I am now so grateful that we are in the circumstance that we are right now.  I800a family never having traveled to Haiti. I don't think we made these decisions by chance. And it wasn't because I was clever. I feel that the situations we witnessed in Ethiopia and the widespread corruption with adoptions there currently, that I approached our adoption in Haiti much more conservatively that I would have otherwise.  I normally jump into things head first and full on. I would normally welcome something that would have been faster (not having to get new I800a approval) and less expensive,  and would have jumped at a chance to go start building my bond with Haiti right away...but our experiences made me more cautious and reserved.  I'm grateful for that now, and don't see that as a coincidence. I believe that the Lord has had His hand in our adoption all along. This may not have been the only reason why things happened the way they did for us with Ethiopia, but I am convinced that it is one of the reasons. I may be anxious to see our little girl and to know her story, but I am also equally convinced that things have worked out the way they have, with the timing this way for a reason.  And that my Heavenly Father knew just what little girl would join our family and when. I hope that is sooner than later, but more and more I am learning to trust Him and His timing!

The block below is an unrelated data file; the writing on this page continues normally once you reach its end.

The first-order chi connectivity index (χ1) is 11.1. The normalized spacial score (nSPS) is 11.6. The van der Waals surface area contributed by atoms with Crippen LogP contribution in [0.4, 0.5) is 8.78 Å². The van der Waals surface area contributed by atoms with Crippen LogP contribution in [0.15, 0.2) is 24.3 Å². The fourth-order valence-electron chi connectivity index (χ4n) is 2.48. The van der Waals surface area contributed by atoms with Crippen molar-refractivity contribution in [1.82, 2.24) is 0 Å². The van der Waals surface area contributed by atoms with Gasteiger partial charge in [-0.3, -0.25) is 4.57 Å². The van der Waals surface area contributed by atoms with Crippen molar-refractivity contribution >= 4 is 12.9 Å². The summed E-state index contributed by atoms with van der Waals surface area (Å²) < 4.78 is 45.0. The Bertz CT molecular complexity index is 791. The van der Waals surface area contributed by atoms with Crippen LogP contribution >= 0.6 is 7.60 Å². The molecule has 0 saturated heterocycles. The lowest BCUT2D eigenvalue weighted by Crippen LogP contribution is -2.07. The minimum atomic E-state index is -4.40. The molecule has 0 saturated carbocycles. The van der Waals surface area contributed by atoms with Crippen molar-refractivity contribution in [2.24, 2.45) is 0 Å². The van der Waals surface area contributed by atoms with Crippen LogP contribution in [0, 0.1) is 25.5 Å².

So! We had the excitement of finding out we have our remaining adoption fees all set aside, followed by being unsure if our adoption could even happen anymore, followed by finding out that amidst families who still have to undergo more hold ups and scrutiny - that we'll be spared this and allowed to proceed with our adoption as expected.  I'd say that week counted as a roller coaster.

I have to add that because of the huge push on both the U.S. and Haitian side of things to get I600a families referrals before the deadline that there was a HUGE flow of referrals with many agencies.  This is primarily wonderful for these children (and their families), but also could potentially speed up the process of us getting our referral too!  So back to hoping we meet our little girl sometime this year!...